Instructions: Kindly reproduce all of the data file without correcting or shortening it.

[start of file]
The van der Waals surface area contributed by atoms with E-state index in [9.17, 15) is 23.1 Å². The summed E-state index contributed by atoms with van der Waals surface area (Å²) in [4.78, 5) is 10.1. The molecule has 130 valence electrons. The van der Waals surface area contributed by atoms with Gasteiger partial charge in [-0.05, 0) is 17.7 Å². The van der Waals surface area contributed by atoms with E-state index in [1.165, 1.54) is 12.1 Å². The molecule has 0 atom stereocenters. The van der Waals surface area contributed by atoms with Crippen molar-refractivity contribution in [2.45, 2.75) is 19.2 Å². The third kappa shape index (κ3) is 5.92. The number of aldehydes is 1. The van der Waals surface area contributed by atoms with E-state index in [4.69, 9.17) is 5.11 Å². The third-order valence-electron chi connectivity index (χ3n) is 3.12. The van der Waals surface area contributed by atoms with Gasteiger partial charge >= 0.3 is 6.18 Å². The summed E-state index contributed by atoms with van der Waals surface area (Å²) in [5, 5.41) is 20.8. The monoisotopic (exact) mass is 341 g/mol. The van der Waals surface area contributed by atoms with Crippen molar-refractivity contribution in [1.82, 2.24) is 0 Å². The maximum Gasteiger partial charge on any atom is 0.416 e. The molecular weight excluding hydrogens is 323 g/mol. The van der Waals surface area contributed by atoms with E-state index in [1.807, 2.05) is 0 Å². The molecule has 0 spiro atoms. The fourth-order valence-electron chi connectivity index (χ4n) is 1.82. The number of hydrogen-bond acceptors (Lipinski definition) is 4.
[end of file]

The van der Waals surface area contributed by atoms with E-state index in [9.17, 15) is 23.1 Å². The summed E-state index contributed by atoms with van der Waals surface area (Å²) in [4.78, 5) is 10.1. The molecule has 130 valence electrons. The van der Waals surface area contributed by atoms with Gasteiger partial charge in [-0.05, 0) is 17.7 Å². The van der Waals surface area contributed by atoms with E-state index in [1.165, 1.54) is 12.1 Å². The molecule has 0 atom stereocenters. The van der Waals surface area contributed by atoms with Crippen molar-refractivity contribution in [2.45, 2.75) is 19.2 Å². The third kappa shape index (κ3) is 5.92. The number of aldehydes is 1. The van der Waals surface area contributed by atoms with E-state index in [4.69, 9.17) is 5.11 Å². The third-order valence-electron chi connectivity index (χ3n) is 3.12. The van der Waals surface area contributed by atoms with Gasteiger partial charge >= 0.3 is 6.18 Å². The summed E-state index contributed by atoms with van der Waals surface area (Å²) in [5, 5.41) is 20.8. The monoisotopic (exact) mass is 341 g/mol. The van der Waals surface area contributed by atoms with Crippen molar-refractivity contribution in [1.82, 2.24) is 0 Å². The maximum Gasteiger partial charge on any atom is 0.416 e. The molecular weight excluding hydrogens is 323 g/mol. The van der Waals surface area contributed by atoms with E-state index in [1.807, 2.05) is 0 Å². The molecule has 0 spiro atoms. The fourth-order valence-electron chi connectivity index (χ4n) is 1.82. The number of hydrogen-bond acceptors (Lipinski definition) is 4.